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    (Original post by Priyanboss517)
    Do you really have to have physics in order to get into a course like electronic. Becuase i do like mechanical and automotive engineering however I have not picked physics. I have picked maths,chemistry and electronics as a levels but everything requires physics and I didn’t pick it. Would universities allow you into a engineering course without physics???.

    All comments are appreciated
    Engineering is a great discipline but you also need a career plan with it. It's not enough to say 'Engineering has great career opportunities' which it does; but if you're doing it just because of career opportunities, don't expect to get a job in engineering so easily.

    Engineering employers do look for degrees but they also look for a natural drive for it! By natural drive I don't mean "I played with Lego when I was a kid" - no. Do you automatically want to understand how something works and go to great depths both practically and academically to quench your never ending curiosity?

    If you answer no, don't do engineering unless you really REALLY want to do it - and I'd recommend engineering degree apprenticeships as opposed to a university degree, or at least apply for them and see how far you get.

    Back to the topic, maths is essential but some unis replace physics with electronics I believe. Not sure what exact unis and courses but im 90% sure.
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    (Original post by uberteknik)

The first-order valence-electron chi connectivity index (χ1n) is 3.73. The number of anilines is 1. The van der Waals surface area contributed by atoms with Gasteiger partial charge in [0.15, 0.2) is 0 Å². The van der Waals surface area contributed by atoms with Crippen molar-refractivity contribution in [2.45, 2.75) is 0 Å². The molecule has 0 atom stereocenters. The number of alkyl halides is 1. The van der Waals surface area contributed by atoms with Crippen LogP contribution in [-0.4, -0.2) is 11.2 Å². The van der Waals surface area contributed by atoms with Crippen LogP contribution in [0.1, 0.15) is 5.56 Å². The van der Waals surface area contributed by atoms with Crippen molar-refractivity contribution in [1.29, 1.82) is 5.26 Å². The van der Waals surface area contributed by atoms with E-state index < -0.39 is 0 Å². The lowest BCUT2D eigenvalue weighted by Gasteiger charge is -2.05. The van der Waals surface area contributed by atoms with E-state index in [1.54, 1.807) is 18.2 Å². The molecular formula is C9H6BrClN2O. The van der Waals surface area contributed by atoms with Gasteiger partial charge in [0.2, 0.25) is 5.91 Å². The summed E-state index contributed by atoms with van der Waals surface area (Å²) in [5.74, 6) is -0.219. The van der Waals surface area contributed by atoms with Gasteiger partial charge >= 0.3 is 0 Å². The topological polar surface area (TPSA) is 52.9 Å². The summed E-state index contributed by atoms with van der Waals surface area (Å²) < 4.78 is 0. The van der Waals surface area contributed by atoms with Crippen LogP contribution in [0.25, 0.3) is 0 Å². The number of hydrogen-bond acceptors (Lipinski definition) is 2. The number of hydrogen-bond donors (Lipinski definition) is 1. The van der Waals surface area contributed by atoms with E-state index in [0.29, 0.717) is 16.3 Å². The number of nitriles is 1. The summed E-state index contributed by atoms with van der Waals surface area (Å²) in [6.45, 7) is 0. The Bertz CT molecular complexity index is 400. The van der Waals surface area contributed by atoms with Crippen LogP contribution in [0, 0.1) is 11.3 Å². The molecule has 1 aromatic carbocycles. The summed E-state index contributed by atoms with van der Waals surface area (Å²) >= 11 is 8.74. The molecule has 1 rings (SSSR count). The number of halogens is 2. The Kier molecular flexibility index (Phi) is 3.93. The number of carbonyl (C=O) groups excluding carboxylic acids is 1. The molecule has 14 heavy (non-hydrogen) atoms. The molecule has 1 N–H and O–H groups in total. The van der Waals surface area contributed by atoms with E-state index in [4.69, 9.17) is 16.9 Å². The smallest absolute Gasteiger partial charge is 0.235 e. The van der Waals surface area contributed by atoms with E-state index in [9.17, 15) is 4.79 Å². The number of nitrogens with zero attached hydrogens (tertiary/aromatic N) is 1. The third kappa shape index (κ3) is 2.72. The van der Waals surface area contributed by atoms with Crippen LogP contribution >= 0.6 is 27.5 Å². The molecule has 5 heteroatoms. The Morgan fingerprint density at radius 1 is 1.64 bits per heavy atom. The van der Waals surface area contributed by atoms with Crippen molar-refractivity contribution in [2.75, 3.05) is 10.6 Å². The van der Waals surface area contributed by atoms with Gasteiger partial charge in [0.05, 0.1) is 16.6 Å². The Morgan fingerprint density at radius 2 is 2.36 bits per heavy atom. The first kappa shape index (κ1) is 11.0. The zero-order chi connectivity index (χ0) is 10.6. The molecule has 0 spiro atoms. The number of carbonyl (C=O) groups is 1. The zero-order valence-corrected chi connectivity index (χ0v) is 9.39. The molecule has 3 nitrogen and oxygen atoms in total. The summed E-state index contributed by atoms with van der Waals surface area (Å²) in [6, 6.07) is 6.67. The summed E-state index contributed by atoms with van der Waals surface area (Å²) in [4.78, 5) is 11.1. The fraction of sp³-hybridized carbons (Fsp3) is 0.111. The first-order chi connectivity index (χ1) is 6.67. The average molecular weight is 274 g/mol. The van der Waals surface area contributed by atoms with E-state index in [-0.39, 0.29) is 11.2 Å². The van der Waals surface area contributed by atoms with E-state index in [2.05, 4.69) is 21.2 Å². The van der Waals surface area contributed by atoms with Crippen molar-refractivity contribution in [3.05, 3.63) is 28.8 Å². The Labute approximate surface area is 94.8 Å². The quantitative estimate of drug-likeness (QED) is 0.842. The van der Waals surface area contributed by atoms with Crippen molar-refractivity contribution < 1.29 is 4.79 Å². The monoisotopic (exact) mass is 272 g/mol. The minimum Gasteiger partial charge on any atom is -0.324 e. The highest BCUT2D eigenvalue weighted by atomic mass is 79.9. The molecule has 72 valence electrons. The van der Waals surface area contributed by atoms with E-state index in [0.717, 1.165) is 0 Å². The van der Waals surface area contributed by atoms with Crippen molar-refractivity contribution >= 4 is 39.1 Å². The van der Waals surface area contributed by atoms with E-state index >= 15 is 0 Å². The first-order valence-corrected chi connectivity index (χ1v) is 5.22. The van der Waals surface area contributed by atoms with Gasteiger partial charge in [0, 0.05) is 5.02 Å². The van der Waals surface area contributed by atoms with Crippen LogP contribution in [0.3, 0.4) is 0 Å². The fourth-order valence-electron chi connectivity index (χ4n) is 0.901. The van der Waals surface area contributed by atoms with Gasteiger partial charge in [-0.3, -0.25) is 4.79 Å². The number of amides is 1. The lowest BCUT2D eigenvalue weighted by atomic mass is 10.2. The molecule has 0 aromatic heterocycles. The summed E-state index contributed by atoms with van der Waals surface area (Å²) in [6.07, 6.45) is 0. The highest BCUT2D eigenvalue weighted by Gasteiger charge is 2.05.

From my cohort and amongst my close friends on the same course (Electronics), our careers and levels achieved include:

    2 x airline pilots
    RAF wing commander
    PWC partner
    3x engineering company directors (ARM holdings, Sony, ABB)
    2 x company owners
    BBC outside broadcasting manager
    2 x IT programme managers
    Principal engineer and design signatory (BAe Systems)
    Product Marketing manager (QINETIC)
    That’s amazing!
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    (Original post by BTAnonymous)
    Engineering is a great discipline but you also need a career plan with it. It's not enough to say 'Engineering has great career opportunities' which it does; but if you're doing it just because of career opportunities, don't expect to get a job in engineering so easily.

    Engineering employers do look for degrees but they also look for a natural drive for it! By natural drive I don't mean "I played with Lego when I was a kid" - no. Do you automatically want to understand how something works and go to great depths both practically and academically to quench your never ending curiosity?

    If you answer no, don't do engineering unless you really REALLY want to do it - and I'd recommend engineering degree apprenticeships as opposed to a university degree, or at least apply for them and see how far you get.

    Back to the topic, maths is essential but some unis replace physics with electronics I believe. Not sure what exact unis and courses but im 90% sure.
    True. That’s one of the reasons why I want to find the right engineering course which I will really enjoy as there are so many to choose from. I’m not too sure about engineering degree apprenticeship. How does it differ from university? I know it’s more practical based but other than that I’m not too sure.
 
 
 
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